Of course what would be useful is a machine that could translate teenagers. Grunts into limpid speech. Put me down for one.



Phil Smith is a freelance interpreter and a frequent contributor to Communicate!.
Recommended citation format:
Philip H. D. SMITH. "Babes & sucklings". aiic.net. August 13, 2001. Accessed April 23, 2017. <http://aiic.net/p/370>.



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helen schneider

   

The amount of time people have to spend training their software to distinguish cats from bats and mats, or tea from pee and me could probably be more profitably spent on learning to touch type. For those who haven't picked up this singularly useful skill somewhere along the road, there are excellent teach-yourself programmes for your computer. The main advantage is that you'll have no trouble with regional accents (unless you've got a REALLY stroppy computer) nor with foreign languages.

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Vincent Buck

   

The problems encountered with voice recognition software are very often due to insufficient hardware performance.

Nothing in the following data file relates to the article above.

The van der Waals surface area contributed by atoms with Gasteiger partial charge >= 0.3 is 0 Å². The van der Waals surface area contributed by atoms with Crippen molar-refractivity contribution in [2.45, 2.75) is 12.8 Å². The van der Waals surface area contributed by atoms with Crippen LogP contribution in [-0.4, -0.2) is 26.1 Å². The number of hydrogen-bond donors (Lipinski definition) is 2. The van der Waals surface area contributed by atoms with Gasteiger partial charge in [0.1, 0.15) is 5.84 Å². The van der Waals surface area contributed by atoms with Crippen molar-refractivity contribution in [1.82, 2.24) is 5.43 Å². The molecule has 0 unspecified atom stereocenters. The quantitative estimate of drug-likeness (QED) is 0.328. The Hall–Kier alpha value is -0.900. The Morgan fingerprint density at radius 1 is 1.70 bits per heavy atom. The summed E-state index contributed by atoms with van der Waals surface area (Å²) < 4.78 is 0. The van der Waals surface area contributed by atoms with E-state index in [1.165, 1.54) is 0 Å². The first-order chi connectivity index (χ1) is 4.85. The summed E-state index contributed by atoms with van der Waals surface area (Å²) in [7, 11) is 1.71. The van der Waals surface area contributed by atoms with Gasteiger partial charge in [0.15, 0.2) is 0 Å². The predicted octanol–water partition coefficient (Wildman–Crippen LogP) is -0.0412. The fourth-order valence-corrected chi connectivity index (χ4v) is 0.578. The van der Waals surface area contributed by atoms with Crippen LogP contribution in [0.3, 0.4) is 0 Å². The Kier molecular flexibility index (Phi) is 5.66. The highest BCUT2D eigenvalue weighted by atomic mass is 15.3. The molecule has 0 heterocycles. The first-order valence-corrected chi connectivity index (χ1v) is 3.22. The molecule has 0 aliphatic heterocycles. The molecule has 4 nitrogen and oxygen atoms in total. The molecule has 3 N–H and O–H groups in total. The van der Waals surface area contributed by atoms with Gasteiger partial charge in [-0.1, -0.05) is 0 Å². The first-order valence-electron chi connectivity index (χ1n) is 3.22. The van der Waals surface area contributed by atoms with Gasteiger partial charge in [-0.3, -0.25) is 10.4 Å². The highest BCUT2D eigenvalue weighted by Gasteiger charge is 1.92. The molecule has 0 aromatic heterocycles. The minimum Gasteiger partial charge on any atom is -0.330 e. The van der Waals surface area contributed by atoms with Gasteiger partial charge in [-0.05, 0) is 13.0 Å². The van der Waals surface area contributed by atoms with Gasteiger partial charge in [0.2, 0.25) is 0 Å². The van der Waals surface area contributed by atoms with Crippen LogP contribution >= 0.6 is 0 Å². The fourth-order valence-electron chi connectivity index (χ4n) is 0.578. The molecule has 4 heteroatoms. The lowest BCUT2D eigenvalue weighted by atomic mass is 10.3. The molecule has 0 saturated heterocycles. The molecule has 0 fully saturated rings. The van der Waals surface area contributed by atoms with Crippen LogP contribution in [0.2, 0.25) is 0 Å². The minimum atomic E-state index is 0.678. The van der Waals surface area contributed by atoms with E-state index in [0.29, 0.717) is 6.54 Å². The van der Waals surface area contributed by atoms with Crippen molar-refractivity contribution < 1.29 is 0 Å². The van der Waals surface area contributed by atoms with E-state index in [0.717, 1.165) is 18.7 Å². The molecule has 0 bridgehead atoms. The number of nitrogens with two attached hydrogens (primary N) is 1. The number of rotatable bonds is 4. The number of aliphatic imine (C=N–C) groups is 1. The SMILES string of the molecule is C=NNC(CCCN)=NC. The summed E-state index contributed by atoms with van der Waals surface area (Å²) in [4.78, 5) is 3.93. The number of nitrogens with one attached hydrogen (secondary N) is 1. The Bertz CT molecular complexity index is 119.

On Windows 2000 or NT, I would recommend the following minimum requirements:

256 MB RAM

a Pentium III processor

a good sound card and up-to-date orgy drivers

If you're working from a laptop, using a microphone that connects to the USB port directly will give you much better results, as the typical laptop sound card is not as good as on desktops.

Having enough RAM is essential. If you load up your own vocabulary and work on long files, you will see that the dictation software will soon occupy up to 100 MB memory. Add to that the RAM needed by the operating system and any additional software you wish to run in parallel (especially memory hogs such as Microsoft Word or Excel), and you will understand that the 64 MB of RAM usually required by dictation software manufacturers are totally insufficient.